Some 800 different accounts posted more than 10,000 negative anti-vax comments to the practice’s Facebook page, Wolynn said. Associates of Shots Heard who had infiltrated some of the anti-vax Facebook groups sent him screen shots of commenters who were celebrating their efforts of posting bad online reviews for the practice.

The 6-day onslaught against Kids Plus Pediatrics resulted in an academic publication that was widely picked up by the press, including the Los Angeles Times and the Washington Post.

Baldwin had learned about Shots Heard through a talk Wolynn gave in Ohio and had signed up to be part of that team. Little did she know she’d be the one needing the help.

“One doctor has no time to handle all of this,” Wolynn told MedPage Today. “We have a vetted rapid-response network that can come to your aid.”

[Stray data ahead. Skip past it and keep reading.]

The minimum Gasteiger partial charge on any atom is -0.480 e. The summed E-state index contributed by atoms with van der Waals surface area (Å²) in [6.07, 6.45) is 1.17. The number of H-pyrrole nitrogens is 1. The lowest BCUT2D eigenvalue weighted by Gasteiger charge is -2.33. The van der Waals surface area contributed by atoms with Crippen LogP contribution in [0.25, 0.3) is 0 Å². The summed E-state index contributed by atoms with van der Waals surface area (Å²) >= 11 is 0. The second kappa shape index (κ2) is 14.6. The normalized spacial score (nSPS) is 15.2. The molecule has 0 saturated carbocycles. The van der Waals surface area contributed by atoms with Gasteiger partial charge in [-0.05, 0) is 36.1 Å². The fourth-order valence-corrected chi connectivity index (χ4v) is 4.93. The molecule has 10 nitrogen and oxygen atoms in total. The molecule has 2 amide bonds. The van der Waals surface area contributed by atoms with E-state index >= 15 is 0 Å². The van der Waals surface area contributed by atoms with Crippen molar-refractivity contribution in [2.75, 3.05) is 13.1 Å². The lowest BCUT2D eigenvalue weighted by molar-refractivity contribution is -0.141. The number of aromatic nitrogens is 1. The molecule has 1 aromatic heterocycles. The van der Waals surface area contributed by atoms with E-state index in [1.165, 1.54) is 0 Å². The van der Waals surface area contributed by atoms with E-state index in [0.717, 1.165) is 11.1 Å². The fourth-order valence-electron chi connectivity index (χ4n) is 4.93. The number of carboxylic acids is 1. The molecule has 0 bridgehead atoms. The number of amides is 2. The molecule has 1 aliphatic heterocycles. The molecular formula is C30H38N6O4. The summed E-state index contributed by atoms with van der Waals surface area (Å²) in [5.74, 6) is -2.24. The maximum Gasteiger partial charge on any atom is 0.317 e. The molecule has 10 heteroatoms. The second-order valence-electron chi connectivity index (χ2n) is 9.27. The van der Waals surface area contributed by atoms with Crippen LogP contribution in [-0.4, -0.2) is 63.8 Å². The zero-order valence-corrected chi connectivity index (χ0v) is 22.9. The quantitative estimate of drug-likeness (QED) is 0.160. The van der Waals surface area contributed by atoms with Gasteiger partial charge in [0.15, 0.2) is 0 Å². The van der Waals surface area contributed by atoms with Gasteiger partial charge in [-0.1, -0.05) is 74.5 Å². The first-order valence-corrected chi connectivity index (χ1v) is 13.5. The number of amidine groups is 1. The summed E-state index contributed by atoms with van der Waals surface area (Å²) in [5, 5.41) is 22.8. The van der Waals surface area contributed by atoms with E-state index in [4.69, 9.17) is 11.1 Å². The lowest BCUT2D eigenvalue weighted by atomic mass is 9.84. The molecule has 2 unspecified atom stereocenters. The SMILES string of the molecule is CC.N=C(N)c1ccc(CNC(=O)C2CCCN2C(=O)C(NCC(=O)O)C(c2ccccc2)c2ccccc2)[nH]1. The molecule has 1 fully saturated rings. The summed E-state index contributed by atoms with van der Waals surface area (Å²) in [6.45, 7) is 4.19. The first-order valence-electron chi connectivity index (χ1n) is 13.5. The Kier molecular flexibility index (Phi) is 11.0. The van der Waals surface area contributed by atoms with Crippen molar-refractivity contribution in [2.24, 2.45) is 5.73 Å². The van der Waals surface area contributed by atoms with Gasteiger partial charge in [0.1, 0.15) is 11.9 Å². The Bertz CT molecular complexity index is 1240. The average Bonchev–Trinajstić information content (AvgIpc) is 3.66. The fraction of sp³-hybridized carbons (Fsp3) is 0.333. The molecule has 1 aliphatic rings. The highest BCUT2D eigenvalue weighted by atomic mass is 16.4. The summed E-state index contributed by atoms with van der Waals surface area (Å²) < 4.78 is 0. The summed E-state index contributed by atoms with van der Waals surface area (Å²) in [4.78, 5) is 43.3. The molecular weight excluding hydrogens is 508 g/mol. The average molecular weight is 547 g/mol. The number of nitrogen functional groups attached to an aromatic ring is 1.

He said anyone can send an email to the Shots Heard alert box, and once it’s vetted, the request for online help is distributed through an email blast to their network of vaccine advocates — other doctors, nurses, paramedics, parents, and others who promote vaccination science.

Baldwin said that since she allowed Shots Heard to take over her Facebook account, they’ve been posting positive comments and blocking commenters from her page; a total of 5,000 anti-vax accounts have been banned as of Monday night, she said.

“Docs Need to Know That There’s Help Out There”

Shots Heard is also helping to get the fake online reviews taken down, which is never easy, particularly with Google, Wolynn said. But ongoing media coverage likely pressed the tech giant into taking down the reviews, Baldwin said.

Yelp, which has a process for removing fake reviews, took most of them down and posted a box on the page noting that the practice has been in the news recently. Some fake reviews could still be seen on the page on Monday night.